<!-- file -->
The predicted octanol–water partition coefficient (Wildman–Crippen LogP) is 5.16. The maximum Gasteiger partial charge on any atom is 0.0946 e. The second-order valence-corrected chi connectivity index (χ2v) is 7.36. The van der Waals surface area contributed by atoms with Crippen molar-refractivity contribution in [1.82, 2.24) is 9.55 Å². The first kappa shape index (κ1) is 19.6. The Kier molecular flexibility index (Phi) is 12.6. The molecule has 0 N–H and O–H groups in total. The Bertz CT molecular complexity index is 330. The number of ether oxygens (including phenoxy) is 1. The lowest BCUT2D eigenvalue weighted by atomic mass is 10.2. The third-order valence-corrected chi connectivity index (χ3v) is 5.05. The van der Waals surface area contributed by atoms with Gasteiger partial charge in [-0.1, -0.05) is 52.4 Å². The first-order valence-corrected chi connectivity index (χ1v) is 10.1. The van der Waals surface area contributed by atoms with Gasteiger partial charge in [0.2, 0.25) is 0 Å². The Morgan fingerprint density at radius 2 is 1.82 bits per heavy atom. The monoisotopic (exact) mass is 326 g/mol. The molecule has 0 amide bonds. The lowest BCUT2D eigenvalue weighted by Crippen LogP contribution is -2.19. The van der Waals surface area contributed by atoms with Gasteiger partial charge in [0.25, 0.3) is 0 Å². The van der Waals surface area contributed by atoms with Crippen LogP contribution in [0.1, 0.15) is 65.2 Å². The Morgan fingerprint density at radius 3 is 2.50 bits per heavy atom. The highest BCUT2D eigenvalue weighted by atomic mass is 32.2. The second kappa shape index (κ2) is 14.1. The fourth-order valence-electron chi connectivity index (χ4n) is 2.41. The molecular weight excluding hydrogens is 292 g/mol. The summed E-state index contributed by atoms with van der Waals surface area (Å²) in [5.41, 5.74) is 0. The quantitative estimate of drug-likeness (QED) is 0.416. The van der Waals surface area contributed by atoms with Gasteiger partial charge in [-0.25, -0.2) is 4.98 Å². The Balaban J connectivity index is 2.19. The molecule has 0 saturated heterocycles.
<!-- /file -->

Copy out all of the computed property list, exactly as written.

The predicted octanol–water partition coefficient (Wildman–Crippen LogP) is 5.16. The maximum Gasteiger partial charge on any atom is 0.0946 e. The second-order valence-corrected chi connectivity index (χ2v) is 7.36. The van der Waals surface area contributed by atoms with Crippen molar-refractivity contribution in [1.82, 2.24) is 9.55 Å². The first kappa shape index (κ1) is 19.6. The Kier molecular flexibility index (Phi) is 12.6. The molecule has 0 N–H and O–H groups in total. The Bertz CT molecular complexity index is 330. The number of ether oxygens (including phenoxy) is 1. The lowest BCUT2D eigenvalue weighted by atomic mass is 10.2. The third-order valence-corrected chi connectivity index (χ3v) is 5.05. The van der Waals surface area contributed by atoms with Gasteiger partial charge in [-0.1, -0.05) is 52.4 Å². The first-order valence-corrected chi connectivity index (χ1v) is 10.1. The van der Waals surface area contributed by atoms with Gasteiger partial charge in [0.2, 0.25) is 0 Å². The Morgan fingerprint density at radius 2 is 1.82 bits per heavy atom. The monoisotopic (exact) mass is 326 g/mol. The molecule has 0 amide bonds. The lowest BCUT2D eigenvalue weighted by Crippen LogP contribution is -2.19. The van der Waals surface area contributed by atoms with Gasteiger partial charge in [0.25, 0.3) is 0 Å². The van der Waals surface area contributed by atoms with Crippen LogP contribution in [0.1, 0.15) is 65.2 Å². The Morgan fingerprint density at radius 3 is 2.50 bits per heavy atom. The highest BCUT2D eigenvalue weighted by atomic mass is 32.2. The second kappa shape index (κ2) is 14.1. The fourth-order valence-electron chi connectivity index (χ4n) is 2.41. The molecular weight excluding hydrogens is 292 g/mol. The summed E-state index contributed by atoms with van der Waals surface area (Å²) in [5.41, 5.74) is 0. The quantitative estimate of drug-likeness (QED) is 0.416. The van der Waals surface area contributed by atoms with Gasteiger partial charge in [-0.25, -0.2) is 4.98 Å². The Balaban J connectivity index is 2.19. The molecule has 0 saturated heterocycles.